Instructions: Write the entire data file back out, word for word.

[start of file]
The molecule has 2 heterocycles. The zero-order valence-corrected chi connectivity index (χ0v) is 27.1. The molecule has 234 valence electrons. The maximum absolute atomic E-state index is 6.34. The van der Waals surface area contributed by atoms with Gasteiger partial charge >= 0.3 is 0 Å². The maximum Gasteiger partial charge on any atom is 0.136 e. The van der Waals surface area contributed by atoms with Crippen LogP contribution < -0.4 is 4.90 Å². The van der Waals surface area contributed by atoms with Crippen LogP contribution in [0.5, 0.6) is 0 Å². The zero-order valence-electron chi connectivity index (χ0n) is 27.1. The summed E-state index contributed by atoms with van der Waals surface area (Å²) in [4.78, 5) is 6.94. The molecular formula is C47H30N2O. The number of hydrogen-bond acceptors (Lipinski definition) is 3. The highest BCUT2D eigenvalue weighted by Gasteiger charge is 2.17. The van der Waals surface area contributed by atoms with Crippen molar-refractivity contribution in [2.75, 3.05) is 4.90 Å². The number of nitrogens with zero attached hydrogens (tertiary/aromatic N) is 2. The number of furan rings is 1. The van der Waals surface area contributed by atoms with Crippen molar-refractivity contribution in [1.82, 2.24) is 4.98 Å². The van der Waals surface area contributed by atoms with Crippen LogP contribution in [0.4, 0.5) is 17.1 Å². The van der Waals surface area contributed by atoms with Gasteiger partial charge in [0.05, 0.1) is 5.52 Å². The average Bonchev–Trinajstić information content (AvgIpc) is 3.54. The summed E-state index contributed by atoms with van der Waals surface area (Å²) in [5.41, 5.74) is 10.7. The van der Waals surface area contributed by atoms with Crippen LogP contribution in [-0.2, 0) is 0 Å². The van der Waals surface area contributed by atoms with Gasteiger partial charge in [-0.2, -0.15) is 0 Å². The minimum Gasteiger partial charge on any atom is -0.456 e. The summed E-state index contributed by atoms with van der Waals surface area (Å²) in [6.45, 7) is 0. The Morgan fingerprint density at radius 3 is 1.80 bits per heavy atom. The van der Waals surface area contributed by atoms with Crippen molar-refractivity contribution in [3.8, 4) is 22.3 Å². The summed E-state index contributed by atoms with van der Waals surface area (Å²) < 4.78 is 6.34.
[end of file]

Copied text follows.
The molecule has 2 heterocycles. The zero-order valence-corrected chi connectivity index (χ0v) is 27.1. The molecule has 234 valence electrons. The maximum absolute atomic E-state index is 6.34. The van der Waals surface area contributed by atoms with Gasteiger partial charge >= 0.3 is 0 Å². The maximum Gasteiger partial charge on any atom is 0.136 e. The van der Waals surface area contributed by atoms with Crippen LogP contribution < -0.4 is 4.90 Å². The van der Waals surface area contributed by atoms with Crippen LogP contribution in [0.5, 0.6) is 0 Å². The zero-order valence-electron chi connectivity index (χ0n) is 27.1. The summed E-state index contributed by atoms with van der Waals surface area (Å²) in [4.78, 5) is 6.94. The molecular formula is C47H30N2O. The number of hydrogen-bond acceptors (Lipinski definition) is 3. The highest BCUT2D eigenvalue weighted by Gasteiger charge is 2.17. The van der Waals surface area contributed by atoms with Crippen molar-refractivity contribution in [2.75, 3.05) is 4.90 Å². The number of nitrogens with zero attached hydrogens (tertiary/aromatic N) is 2. The number of furan rings is 1. The van der Waals surface area contributed by atoms with Crippen molar-refractivity contribution in [1.82, 2.24) is 4.98 Å². The van der Waals surface area contributed by atoms with Crippen LogP contribution in [0.4, 0.5) is 17.1 Å². The van der Waals surface area contributed by atoms with Gasteiger partial charge in [0.05, 0.1) is 5.52 Å². The average Bonchev–Trinajstić information content (AvgIpc) is 3.54. The summed E-state index contributed by atoms with van der Waals surface area (Å²) in [5.41, 5.74) is 10.7. The van der Waals surface area contributed by atoms with Crippen LogP contribution in [-0.2, 0) is 0 Å². The van der Waals surface area contributed by atoms with Gasteiger partial charge in [-0.2, -0.15) is 0 Å². The minimum Gasteiger partial charge on any atom is -0.456 e. The summed E-state index contributed by atoms with van der Waals surface area (Å²) in [6.45, 7) is 0. The Morgan fingerprint density at radius 3 is 1.80 bits per heavy atom. The van der Waals surface area contributed by atoms with Crippen molar-refractivity contribution in [3.8, 4) is 22.3 Å². The summed E-state index contributed by atoms with van der Waals surface area (Å²) < 4.78 is 6.34.